By Mark H. Hunter, Regional Reporter
ANGOLA – When the announcer at the recent AWANA Lifeline Returning Hearts celebration called the name of the first Angola inmate to come down out of the grandstands to greet a child he had not seen for nearly a year, Tracey Sanders burst into tears.
“I started boo-hooing,” said Sanders, a second grade school teacher and volunteer from Satsuma Baptist Church in Livingston. “When I saw the joy of the children seeing their dads, and the joy of the dads seeing their children – I just couldn’t help it.
“As a teacher I see so many children who do not have a father figure,” Sanders said. “I have students right now whose fathers are incarcerated.”
Satsuma Baptist sent 27 volunteers and brought 26 children to the ninth annual event. More than 760 children, accompanied by 540 volunteers from 24 states, spent the day with about 340 inmate fathers, grandfathers and uncles.
More than 340 mothers and grandmothers also came to the prison; they participated in a separate event just for them.
The 18,000-acre prison houses 6,200 offenders in six separate camps. More than 3,200 are serving life sentences and prison chaplains estimate 1,200 to 1,500 are born-again Christians.
The Returning Hearts is held at the Main Camp’s rodeo grounds, which was transformed into a family-friendly carnival.
Kids bounced and climbed on a half-dozen inflatables, took pony rides, played tailgate-style games and ate lots of cotton candy, hot dogs and hamburgers washed down with frosty bottles of water.
Brad Delaughter served as an Angola chaplain for five years and last year accepted the call to be pastor at Satsuma Baptist.
“This is a state mission project for our church, so it gives them a wonderful opportunity to experience this,” Delaughter said. The church has an active congregation of around 100, he said, and 27 volunteered. “That’s phenomenal for a church our size.”
Teen volunteer Nathan Sanders, 13, said, “I think it’s a really good experience for the kids to get with their dads.”
Don Stidham, an AWANA leader from First Baptist Church in Panama City, Fla., brought Matthew Hebert, 13, to see his father. Kyle Hebert, 47, who is serving 40 years for an attempted murder conviction, had never met Matthew until a 2009 Returning Hearts celebration.
“It’s a real blessing,” Stidham said. An AWANA video of Returning Hearts events transformed his attitude about men in prison, he said. “Anything is possible with God in your heart.”
Kyle Hebert got saved shortly after being incarcerated, and graduated in 2010 from the Angola branch campus of New Orleans Baptist Theological Seminary.
“Our relationship has increased immeasurably and it’s all to the glory of God,” Kyle Hebert said. Sometime during the day, he and Matthew were going to have “the talk,” the dad said. “The world wants to swallow up young men like him and we’re not going to let that happen.”
Matthew, who lives with his mother, said he appreciated being with his dad.
“Having my dad fills in the empty space that I have with just my mother,” Matthew Hebert said.
Warden Burl Cain, who crafted the Returning Hearts event with AWANA’s president and CEO, Jack Eggar, stressed the event is not about the men or the prison.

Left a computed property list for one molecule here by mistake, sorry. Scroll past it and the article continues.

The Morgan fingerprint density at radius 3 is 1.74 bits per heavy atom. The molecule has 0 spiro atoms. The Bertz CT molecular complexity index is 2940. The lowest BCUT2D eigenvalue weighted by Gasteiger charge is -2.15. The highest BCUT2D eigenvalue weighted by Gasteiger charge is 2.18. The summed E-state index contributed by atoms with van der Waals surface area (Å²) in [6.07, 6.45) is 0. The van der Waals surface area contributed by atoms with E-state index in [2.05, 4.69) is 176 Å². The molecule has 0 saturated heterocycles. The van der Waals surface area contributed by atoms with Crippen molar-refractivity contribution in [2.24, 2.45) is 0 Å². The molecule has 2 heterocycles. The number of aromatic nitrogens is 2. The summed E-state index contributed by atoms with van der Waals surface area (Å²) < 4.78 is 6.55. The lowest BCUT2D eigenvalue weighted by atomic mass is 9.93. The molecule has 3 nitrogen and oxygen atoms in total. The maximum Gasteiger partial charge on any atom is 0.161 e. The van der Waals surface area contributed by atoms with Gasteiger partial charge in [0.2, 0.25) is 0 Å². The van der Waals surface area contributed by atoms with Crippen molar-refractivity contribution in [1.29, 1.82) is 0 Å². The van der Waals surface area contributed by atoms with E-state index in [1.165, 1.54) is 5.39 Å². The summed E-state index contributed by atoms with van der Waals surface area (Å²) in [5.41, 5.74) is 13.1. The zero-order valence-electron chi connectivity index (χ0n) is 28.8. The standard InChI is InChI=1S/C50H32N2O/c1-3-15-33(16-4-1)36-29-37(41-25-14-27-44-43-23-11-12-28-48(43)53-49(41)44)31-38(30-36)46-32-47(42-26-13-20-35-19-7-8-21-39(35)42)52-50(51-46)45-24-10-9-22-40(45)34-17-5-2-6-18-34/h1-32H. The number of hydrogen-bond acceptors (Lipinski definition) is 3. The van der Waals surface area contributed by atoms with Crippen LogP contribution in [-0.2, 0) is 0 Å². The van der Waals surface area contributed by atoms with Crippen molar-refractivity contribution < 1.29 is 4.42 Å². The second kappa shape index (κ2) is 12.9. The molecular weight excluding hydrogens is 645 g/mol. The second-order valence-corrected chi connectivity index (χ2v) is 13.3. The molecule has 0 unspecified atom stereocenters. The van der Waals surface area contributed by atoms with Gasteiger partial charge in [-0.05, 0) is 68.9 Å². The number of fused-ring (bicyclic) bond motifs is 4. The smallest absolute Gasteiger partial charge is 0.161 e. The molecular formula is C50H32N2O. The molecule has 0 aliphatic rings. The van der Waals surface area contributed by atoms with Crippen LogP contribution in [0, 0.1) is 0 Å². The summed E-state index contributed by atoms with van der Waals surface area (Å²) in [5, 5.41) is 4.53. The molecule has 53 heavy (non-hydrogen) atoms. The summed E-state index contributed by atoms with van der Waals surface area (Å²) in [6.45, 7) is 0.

“It’s all about the kids,” Cain said. “This program can reduce the crime rate by breaking the generational cycle of inmates’ children, who are seven times more apt to commit a crime than children of people who are not prisoners.
“It also helps the prisoners to intervene with their child and lead his child away from a life of crime,” Cain continued. “Even though he is in prison, he can still be a dad. Kids need their dad.”
The inmate fathers participate in a year-long “Malachi Dads” fatherhood program, based on the scripture, Malachi 3:7 – Yet from the days of your fathers you have gone away from my ordinances and have not kept them. ‘Return to Me, and I will return to you,’ says the LORD of Hosts.
“Returning Hearts is one of the greatest events we have for the fathers all year long,” said Angola Chaplain Robert Toney. “They spend the whole day having fun and it helps the kids to forgive their fathers if they have resentment. Children of inmates are victims too; they didn’t do anything to deserve not having a father at home. This helps heal those wounds.”
During the year the children attend AWANA programs at local churches and regularly correspond with their inmate fathers or grandfathers, all with the goal of restoring broken relationships or improving restored ones.
“Reconciliation is the closest thing to God’s heart because He sent His son Jesus to the cross to reconcile man to himself,” Eggar said. “The master key of straightening out a lot of society’s ills is to reconcile the fathers with their children. When there is forgiveness there is healing.”
More than 50 prisons and jails have enlisted the Malachi Dads program, added Mike Broyles, Lifeline executive director; more than 1,500 men have graduated from it nationwide, he added.
The Returning Hearts event, which began at Angola, is now held at dozens of prisons and jails across the nation.
Art Rorheim founded AWANA as a children’s program at the North Side Gospel Center in Chicago in 1941. More than two million youngsters now take part in AWANA through 28,000 churches in 100 denominations, and 100 countries.
“It’s a blessing to see what God has done; it’s a miracle!” said Rorheim, now 95, his voice thick with emotion. “Most of all we’re looking forward to giving the kids the gospel. The gospel is what is going to change these kids.”
AWANA stands for Approved Workmen Are Not Ashamed, from II Timothy 2:15, where the Apostle Paul advises his young friend Timothy, to study to show yourself approved unto God, a workman that needs not to be ashamed, rightly dividing the word of truth.